Eric Fehrnstrom's statement that individual mandates are penalties, not taxes, undercuts a key Republican talking point since the Obamacare ruling.
Corrected, July 3
Chief Justice John Roberts didn't give conservatives the outcome they wanted in the Affordable Care Act case, but he did hand Republicans an excellent talking point to attack President Obama by declaring the individual mandate a tax.
For some reason, the Romney campaign is trying to hand it back.
MSNBC's Chuck Todd managed to back top Romney adviser Eric Fehrnstrom into a corner Monday morning, getting him to say that his boss does not believe the mandate is a tax, but is instead a penalty for "free riders" who don't want to buy insurance that helps subsidize the market. Here's a key portion:
Todd: The governor does not believe the mandate is a tax? That is what you're saying.
Fehrnstrom: The governor believes that what we put in place in Massachusetts was a penalty and he disagrees with the court's ruling that the mandate was a tax. But again...
Todd: But he agrees with the president that it is not -- and he believes that you shouldn't call the tax penalty a tax, you should call it a penalty or a fee or a fine?
Fehrnstrom: That's correct.
This is only the latest example of Romney's struggle to attack a plan that is basically identical to the one he instituted in Massachusetts. He had to contend with all the same arguments -- after all, nobody ever wants a new tax, regardless of whether Democrats or Republicans are in power -- and has come up with most of the same answers that Obama has. He understandably doesn't want to say that he raised taxes as governor, but that means he has to either drop the tax attack against Obama or else just plainly contradict himself.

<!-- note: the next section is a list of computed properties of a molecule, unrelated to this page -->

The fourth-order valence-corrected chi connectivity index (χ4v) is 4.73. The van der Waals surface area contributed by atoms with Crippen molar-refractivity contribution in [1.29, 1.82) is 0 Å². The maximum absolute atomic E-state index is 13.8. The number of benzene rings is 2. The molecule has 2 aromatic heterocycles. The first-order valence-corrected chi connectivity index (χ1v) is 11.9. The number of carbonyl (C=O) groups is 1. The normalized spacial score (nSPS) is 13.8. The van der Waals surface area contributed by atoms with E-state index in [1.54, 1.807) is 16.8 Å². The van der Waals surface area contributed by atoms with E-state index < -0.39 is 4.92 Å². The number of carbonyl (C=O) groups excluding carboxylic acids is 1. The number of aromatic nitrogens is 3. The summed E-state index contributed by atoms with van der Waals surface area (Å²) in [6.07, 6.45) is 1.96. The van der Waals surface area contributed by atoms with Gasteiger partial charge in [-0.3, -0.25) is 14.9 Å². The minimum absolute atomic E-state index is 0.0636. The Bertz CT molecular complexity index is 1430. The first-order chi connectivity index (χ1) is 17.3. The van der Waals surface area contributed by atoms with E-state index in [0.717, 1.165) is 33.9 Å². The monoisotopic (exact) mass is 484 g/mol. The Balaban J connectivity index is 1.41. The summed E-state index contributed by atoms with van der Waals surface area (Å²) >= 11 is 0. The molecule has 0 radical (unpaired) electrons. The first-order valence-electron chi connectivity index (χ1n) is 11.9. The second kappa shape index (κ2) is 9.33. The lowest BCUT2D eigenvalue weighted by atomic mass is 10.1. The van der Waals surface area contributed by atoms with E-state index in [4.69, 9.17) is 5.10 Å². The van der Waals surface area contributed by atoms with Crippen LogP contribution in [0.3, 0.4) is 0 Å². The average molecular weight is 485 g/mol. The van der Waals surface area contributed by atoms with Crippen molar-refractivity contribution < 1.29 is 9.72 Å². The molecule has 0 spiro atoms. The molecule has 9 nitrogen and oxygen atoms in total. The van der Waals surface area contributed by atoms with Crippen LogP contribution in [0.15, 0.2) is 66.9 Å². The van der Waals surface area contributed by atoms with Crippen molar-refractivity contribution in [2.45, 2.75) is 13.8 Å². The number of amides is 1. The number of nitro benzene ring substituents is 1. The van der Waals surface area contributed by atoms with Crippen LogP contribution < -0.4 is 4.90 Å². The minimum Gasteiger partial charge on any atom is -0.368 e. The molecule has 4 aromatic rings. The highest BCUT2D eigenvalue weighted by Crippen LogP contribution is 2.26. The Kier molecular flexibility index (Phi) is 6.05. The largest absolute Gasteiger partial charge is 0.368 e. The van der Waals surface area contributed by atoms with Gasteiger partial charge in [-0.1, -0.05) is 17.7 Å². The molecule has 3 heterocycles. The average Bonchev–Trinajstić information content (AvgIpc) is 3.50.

Now, here's a reality check: This Kinsley gaffe won't stop Romney's allies -- or, for that matter, his campaign -- from continuing to argue that Obama has passed a huge tax increase, perhaps one of the largest in memory (here's Derek Thompson on why that's not true). And Fehrnstrom is right that Obama has tried to play both sides of the tax/penalty debate. But this will help to dull attacks on the president for raising taxes, and the Obama campaign will have this clip ready whenever the matter comes up.
Regardless, it's surprising that Fehrnstrom, a Romney aide of longstanding, wasn't better prepared for this line of questioning, since the tax/penalty debate has been heated since Thursday and was a major topic for discussion on the Sunday shows. Fehrnstrom, you may recall, was the same aide who said in March --
also on MSNBC on CNN -- that Romney could "Etch a Sketch" the conservative positions he'd taken during the GOP primary. While MSNBC often seems to be in full propaganda mode against Republicans, it's Fehnrstrom's own words that do the most damage.
We want to hear what you think about this article. Submit a letter to the editor or write to firstname.lastname@example.org.